The Cisco ASA firewall is a highly sophisticated piece of network gear that is required to provide a shield on your network. When deployed on a network, preferably between your router and the the ISP equipment, it prevents access from the less secured interface (WAN) to the most secured interface, e.g. the LAN and the DMZ. Despite its usefulness, configuring the ASA has always been perceived as a difficult task, especially by CCNA holders who are yet to go for the CCNA-security certification classes. In this post, we look at the initial configuration needed to get the ASA firewall up and running. For this demonstration, we will be using the Ciso ASA 5505 on Packet Tracer 7.0 and our task will be divided into the following steps:
>>Logging into the ASA 5505 firewall
>>Assigning IP addresses to interfaces
>>Configuring default routes
Logging into the ASA: the Cisco ASA can be accessed via theconsole port. This gives you access to the CLI where you will be prompted for password. This is where some users get confused since they are sure no password has been set. At this point, you are to hit the enter key without typing a password.
Assigning IP addresses: IP address assignment on the ASA is a little different from what some users are already used to on a Cisco router. Here, addresses are assigned to Vlan interfaces and NOT to physical interfaces as obtainable on Cisco routers. The ports on the Cisco ASA 5505 are grouped into two Vlans, by default. These are Vlan1 and Vlan2. Ether0/0 belongs to Vlan2 which is labeled as the outside interface; meaning the interface connecting to the ISP. Ether1 to Ether7 are bundled together into Van1 are labeled the inside interface. This interface connects to your internal network.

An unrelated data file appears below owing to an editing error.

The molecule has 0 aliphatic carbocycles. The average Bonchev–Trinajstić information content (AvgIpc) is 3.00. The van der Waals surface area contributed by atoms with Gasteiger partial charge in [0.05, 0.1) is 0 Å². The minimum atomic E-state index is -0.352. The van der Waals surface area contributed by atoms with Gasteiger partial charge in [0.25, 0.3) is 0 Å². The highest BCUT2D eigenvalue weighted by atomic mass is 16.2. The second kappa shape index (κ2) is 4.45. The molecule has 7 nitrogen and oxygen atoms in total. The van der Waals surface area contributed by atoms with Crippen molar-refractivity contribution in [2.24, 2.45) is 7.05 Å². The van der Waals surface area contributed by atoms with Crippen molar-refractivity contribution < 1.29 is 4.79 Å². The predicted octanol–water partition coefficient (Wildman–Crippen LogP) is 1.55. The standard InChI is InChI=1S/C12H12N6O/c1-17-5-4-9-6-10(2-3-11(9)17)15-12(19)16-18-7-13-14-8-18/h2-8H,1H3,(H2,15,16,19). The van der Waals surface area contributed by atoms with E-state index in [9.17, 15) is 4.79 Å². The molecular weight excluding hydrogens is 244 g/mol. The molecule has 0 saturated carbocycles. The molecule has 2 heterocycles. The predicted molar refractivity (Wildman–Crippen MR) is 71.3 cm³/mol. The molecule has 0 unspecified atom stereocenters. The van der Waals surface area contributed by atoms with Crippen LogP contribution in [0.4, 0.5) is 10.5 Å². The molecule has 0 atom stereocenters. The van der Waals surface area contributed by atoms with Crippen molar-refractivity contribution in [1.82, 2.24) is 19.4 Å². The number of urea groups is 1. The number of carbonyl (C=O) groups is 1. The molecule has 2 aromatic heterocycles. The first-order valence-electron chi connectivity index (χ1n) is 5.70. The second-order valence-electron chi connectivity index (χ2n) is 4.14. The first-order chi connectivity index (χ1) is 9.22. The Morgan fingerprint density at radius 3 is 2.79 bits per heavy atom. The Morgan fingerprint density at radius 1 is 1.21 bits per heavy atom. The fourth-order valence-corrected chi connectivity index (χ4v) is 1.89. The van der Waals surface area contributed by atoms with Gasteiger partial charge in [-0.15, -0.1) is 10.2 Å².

To view the interfaces on the ASA, type the command #sh switch vlan from the privilege mode and an output similar to the one below will be displayed.
To assign an IP to Vlan1, the following commands must be typed in from the global config mode:
ciscoasa#conf t ciscoasa(config)#int vlan1 ciscoasa(config-if)#ip add 192.168.1.1 255.255.255.0 ciscoasa(config-if)#no shut
ciscoasa(config-if)# For Vlan2 ( the inside interface), a similar command, as shown below, must be entered.
ciscoasa#conf t ciscoasa(config)#int vlan2 ciscoasa(config-if)#ip add 192.168.2.1 255.255.255.0 ciscoasa(config-if)#no shut
Configuring default route: default routes configuration is a bit different on the ASA compared to the way it is done on conventional Cisco routers. To configure a default route to the ISP gateway on the Cisco ASA 5505 firewall, commands similar to the ones below must be entered:
Route is the action word, outside is the exit interface, 0.0.0.0 represents the destination network, the second 0.0.0.0 represents the destination subnetmask, while 188.8.131.52 is the gateway.
NAT configuration: this also is different from the way it is done on normal Cisco routers. We are used to creating an access-list that matches the IP addresses to be included in the NAT and statically defining the inside and outside interfaces. On the ASA, commands similar to the ones below are needed.
The Cisco ASA uses reflexive access-lists to allow traffics originated from the LAN to come back to the network via the WAN port. This same ACL ensures that traffics not originating from the internal network are not allowed through the router. Exceptions to these rules can however be created depending on user requirements, e.g, allowing VPN connection through
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Ashioma Michael, a BSc (Computer Science)., MTCNA, CCNA, and CCNP holder with many years of industry-proven experience in network design, implementation and optimization. He has tutored and guided many professionals towards obtaining their Cisco certifications. Mike works as a senior network engineer with one of the leading internet service providers in West Africa.